From time to time, it is essential to remind yourself the goals you have and why they are important. Also, at a time when there is uncertainty or crisis, it is essential to avoid holding yourself to the same goals and standards that you did in the normal situations. When there are limitations due to external circumstances, additional stress of striving towards the goals you have set for yourself can sometimes feel overwhelming and you might find it difficult to access the same levels of motivation that you did in the past.
When things are continuously shifting, it is not possible to estimate risks or make well informed decisions. So, instead of focusing on long-term goals, you can reevaluate your goals to set certain short-term goals for the present by setting smaller milestones like weekly or monthly goals to measure your progress.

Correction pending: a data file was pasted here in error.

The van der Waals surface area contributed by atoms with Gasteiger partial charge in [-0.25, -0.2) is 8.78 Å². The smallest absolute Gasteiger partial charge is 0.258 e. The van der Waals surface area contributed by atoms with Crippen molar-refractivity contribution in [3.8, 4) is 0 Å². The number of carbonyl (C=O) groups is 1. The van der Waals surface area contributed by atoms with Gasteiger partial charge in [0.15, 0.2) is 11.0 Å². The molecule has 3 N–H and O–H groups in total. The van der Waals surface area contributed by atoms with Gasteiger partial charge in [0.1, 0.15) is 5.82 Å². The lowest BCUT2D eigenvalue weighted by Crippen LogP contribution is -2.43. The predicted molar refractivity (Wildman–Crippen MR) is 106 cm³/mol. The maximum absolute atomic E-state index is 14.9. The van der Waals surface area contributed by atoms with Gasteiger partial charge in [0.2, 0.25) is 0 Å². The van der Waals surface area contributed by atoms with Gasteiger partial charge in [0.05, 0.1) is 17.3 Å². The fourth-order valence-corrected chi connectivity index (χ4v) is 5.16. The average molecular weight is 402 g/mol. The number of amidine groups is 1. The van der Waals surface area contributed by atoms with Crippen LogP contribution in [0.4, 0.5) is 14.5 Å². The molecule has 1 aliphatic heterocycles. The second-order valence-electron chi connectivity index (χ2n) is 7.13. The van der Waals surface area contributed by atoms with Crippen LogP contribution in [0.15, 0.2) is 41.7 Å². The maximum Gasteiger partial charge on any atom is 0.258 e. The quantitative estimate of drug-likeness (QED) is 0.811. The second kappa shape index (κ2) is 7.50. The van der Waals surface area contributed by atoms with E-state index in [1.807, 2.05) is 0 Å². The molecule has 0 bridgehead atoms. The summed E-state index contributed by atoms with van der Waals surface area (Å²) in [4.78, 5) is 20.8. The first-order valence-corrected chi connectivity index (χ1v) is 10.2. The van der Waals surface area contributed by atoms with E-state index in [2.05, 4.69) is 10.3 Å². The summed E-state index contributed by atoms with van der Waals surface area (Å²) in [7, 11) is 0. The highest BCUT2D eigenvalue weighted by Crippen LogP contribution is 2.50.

Questions for self-reflection
Are your major life goals congruent or in conflict with one another?
Which areas of your life, do you have goals set— social, career, personal, health, financial, personal improvement? Are they compatible with one another?
What changes can you make to your goal-setting process to achieve congruence?
Do you set goals that are congruent with who you are- values, beliefs, capabilities and competencies?
What impact is pursuing your priority goals likely to have on your time and other resources?
What areas of your life could suffer the consequences of your goal incongruences?
What other areas of your life you could improve if you strive for goal congruence?
Goal-setting isn’t simply putting a goal on paper and setting a date for completion. It is about committing yourself for the long-term to who you want to become or what ultimately you want to achieve. And a key ingredient to achieving this is to make sure your goals are totally compatible with goals you have in different areas of your life. The purpose of congruence is not to limit the goals you set, but is to make sure the goals you set are attainable and achievable.